Mayor Urmas Klaas has some recommendations for visitors to Tartu European Capital of Culture this year, Source: City of Tartu

Urmas Klaas: Arts can and must give people the ability and courage to dream of a future

Urmas Klaas: Arts can and must give people the ability and courage to dream of a future

Catch up with some recommendations for the 2024 European Capital of Culture programme from the mayor of Tartu

Tartu is Estonia’s second-largest city and also one of the two European Capitals of Culture (ECOC) in 2024. We caught up with Urmas Klaas, the mayor of the southern Estonian city, to talk about the way this honour is expected to affect Tartu and the message that the people of Tartu want to communicate to the world.

Mr. Mayor, Tartu is officially one of the European Capitals of Culture this year. What is the message that the city wants to deliver to Europeans?

We are organising the Capital of Culture at a very difficult time. We are only just recovering from the coronavirus crisis, the climate crisis is upon us, and there is war in Europe. As the theme of the Tartu Capital of Culture also states, what we are talking about here are the arts of survival in the literal sense.

Our message as the European Capital of Culture is that the arts still can and must give people the ability and courage to dream of a future in this difficult time, and to change themselves and the world through their choices. It is important to understand the role of small communities and ensure their viability. 

The world around us is constantly changing. One must adapt to these changes and, if possible, guide them, because this is how we can most successfully preserve diversity, heritage, idiosyncrasies and ultimately ourselves. The impact that Tartu 2024 wants to have on its city and region is long-term. This is not a one-year festival, but a strong push for change in the attitudes and actions of people, communities and the region.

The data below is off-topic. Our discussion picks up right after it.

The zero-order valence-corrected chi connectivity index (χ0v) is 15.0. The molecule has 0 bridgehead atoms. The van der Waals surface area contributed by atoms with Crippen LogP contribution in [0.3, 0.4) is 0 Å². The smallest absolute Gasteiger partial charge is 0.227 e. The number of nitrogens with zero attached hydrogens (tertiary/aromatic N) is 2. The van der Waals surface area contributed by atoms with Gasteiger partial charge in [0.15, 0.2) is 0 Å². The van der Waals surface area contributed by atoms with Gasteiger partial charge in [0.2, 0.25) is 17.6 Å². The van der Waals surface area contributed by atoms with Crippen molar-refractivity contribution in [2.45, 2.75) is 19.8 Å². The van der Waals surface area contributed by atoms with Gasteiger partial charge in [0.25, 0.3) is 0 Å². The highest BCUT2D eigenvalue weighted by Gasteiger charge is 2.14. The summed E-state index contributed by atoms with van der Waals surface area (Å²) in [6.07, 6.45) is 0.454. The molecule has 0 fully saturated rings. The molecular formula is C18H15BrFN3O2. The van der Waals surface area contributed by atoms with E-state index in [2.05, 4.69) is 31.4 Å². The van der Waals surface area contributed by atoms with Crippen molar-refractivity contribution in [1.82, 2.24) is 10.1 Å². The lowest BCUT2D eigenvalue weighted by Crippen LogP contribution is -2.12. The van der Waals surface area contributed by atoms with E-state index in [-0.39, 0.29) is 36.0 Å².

‘Arts of Survival’ is the theme of the programme. How should we understand it? Is there a hint of pessimism perhaps related to the current geopolitical situation?

The theme of ‘Arts of Survival’ was born well before COVID-19 and the war in Europe and referred to the concerns of a small European town — poor accessibility, shrinking population, exodus of young people. We tended to stay on the sidelines, sticking to our own safe routine. But the intervening years have brought great crises and jolted us awake.

We have rethought the theme of the Capital of Culture in many ways because of the crises that have changed the world. This catchphrase thus now refers to the knowledge, skills and values that will help us live and cope better in the future. Such arts are very important when it comes to restoring mental balance, hope, foresight and the courage to act.

All areas of culture speak about the arts of survival in our programme: traditional and food culture, music, film, visual arts, theatre, etc. The well-known Estonian writer Valdur Mikita said that the theme of the ‘Arts of Survival’ very well summarises one of the most important keywords of our time – ‘resilience’, which marks the way people cope and adapt. I find that this is by no means a pessimistic view of the future, but rather an optimistic one.